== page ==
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Thread: 2 consecutive bearing failures. I need help bad

  1. #31
    Senior Member Cooter's Avatar
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    Dude, RTFM. Even if you don't ever touch a tool, you can be informed and make decisions accordingly.

    I think outthere means the correct bearing installation tool, instead of the hammer your 'mechanic' is surely using to install and remove them. The picture and part number are in the Freaking Free Service Manual.
    Quote Originally Posted by Cooter View Post
    The only way I can imagine that the wheel hub is scratched (where the bearing outer race rides, is if someone uses a claw hammer, sticks, and rocks to change a bearing. NOT the sign of a professional, I should know

    Another sign of weak mechanic is repeated visits for the same problem on a simple (and fairly universal) part like a clutch.

    Sorry to say, he's probably a very nice and helpful guy, but your repeated issues aren't coming from the bike.

    Wanna fix this issue forever? Buy a NEW, COMPLETE, rear wheel. I have a new one complete with new bearings and spacers to sell you, or find them all over e-bay. Install by using the simple steps IN THE MANUAL.

    If thats too rich for your blood, and you still want to go to this guy...

    Watch him take the wheel off and remove the bearings. Stop him right there. Take close up pictures of both sides. Post them here and detail HOW he did it.
    Last edited by Cooter; 06-14-2020 at 04:54 PM.

  2. #32
    Quote Originally Posted by Cooter View Post
    Dude, RTFM. Even if you don't ever touch a tool, you can be informed and make decisions accordingly.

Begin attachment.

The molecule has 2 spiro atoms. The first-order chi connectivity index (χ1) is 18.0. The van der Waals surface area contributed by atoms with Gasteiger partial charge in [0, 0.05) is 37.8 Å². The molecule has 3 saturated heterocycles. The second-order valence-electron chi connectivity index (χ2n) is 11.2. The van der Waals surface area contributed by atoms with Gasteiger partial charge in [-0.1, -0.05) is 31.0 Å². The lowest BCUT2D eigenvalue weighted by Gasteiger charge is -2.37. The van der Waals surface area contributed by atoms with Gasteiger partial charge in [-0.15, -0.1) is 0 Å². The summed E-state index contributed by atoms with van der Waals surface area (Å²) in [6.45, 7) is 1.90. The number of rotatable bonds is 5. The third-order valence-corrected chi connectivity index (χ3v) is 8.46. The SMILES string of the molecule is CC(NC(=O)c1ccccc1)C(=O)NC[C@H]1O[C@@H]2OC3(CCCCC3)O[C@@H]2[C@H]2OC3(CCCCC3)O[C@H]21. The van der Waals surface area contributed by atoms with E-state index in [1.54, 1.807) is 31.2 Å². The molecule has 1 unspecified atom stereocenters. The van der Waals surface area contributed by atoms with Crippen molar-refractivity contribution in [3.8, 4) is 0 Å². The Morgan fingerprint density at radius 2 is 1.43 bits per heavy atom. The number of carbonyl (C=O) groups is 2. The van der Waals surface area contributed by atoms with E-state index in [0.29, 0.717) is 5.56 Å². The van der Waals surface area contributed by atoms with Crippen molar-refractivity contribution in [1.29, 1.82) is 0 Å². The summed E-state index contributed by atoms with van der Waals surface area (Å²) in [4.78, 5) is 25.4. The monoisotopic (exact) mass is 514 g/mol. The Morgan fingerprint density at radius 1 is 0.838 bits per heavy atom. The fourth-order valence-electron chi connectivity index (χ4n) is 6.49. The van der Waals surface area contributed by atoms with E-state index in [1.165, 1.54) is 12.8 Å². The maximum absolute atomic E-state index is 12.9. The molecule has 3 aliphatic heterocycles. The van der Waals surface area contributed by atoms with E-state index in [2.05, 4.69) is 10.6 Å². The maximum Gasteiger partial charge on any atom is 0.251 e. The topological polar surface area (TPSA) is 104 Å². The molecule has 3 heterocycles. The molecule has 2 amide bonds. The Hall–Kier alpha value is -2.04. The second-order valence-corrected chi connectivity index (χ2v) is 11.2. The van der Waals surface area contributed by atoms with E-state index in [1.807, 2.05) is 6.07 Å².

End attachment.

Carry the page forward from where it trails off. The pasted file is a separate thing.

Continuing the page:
I think outthere means the correct bearing installation tool, instead of the hammer your 'mechanic' is surely using to install and remove them. The picture and part number are in the Freaking Free Service Manual.

    The only way I can imagine that the wheel hub is scratched (where the bearing outer race rides, is if someone uses a claw hammer, sticks, and rocks to change a bearing. NOT the sign of a professional, I should know

    Another sign of weak mechanic is repeated visits for the same problem on a simple (and fairly universal) part like a clutch.

    Sorry to say, he's probably a very nice and helpful guy, but your repeated issues aren't coming from the bike.

    Wanna fix this issue forever? Buy a NEW, COMPLETE, rear wheel. I have a new one complete with new bearings and spacers to sell you, or find them all over e-bay. Install by using the simple steps IN THE MANUAL.

    If thats too rich for your blood, and you still want to go to this guy...

    Watch him take the wheel off and remove the bearings. Stop him right there. Take close up pictures of both sides. Post them here and detail HOW he did it.
    Thanks so much, i am not trying to be dense or defend my mechanic IF he was at fault. Im sure you can understand why maintaining relationships is important, having a mechanic for your car or bike or boat that youre on first name basis with is always great.

    I think youre right. Put the child gloves on and buy a new wheel for him. I think this is what my proposition should be to the mechanic.
    "I believe that theres no way to determine how to assign fault to these parts prematurely failing. However, considering we determined you overtorqued the rear end massively we should both take an L here instead of just me. I propose i purchase a complete new wheel, and you install it free of charge. This gives me peace of mind, and it will be easy and simple for you, practically the same effort as a tire change."
    I know i still lose money but it seems, for lack of better words, fair? Agree or disagree?

  3. #33
    The point i am making is there is a difference between him messing up a bearing as preventative maintenance, and him messing up a bearing after catastrophic failure. With the PM it can be undoubtedly proven the bike was fully functional before they touched it. In this case, there was a disastrous failure of the old bearing which COULD HAVE damaged something in the process, making the next bearing fail as well.

    At this point it probably is worth a new wheel just to have my trust back. No more hours sweating in illinois sunshine on the side of the road, no more fear of a crash. I can live with 180 more bucks if thats the end of this. Thanks for suggesting ebay, i checked st paul HD and they wanted 400+ for a wheel

  4. #34
    Senior Member outthere's Avatar
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    I buy wheels , new, e-bay for 250$. I've bought 3 rears and 3 fronts for 150, new, with bearings

  5. #35
    Senior Member outthere's Avatar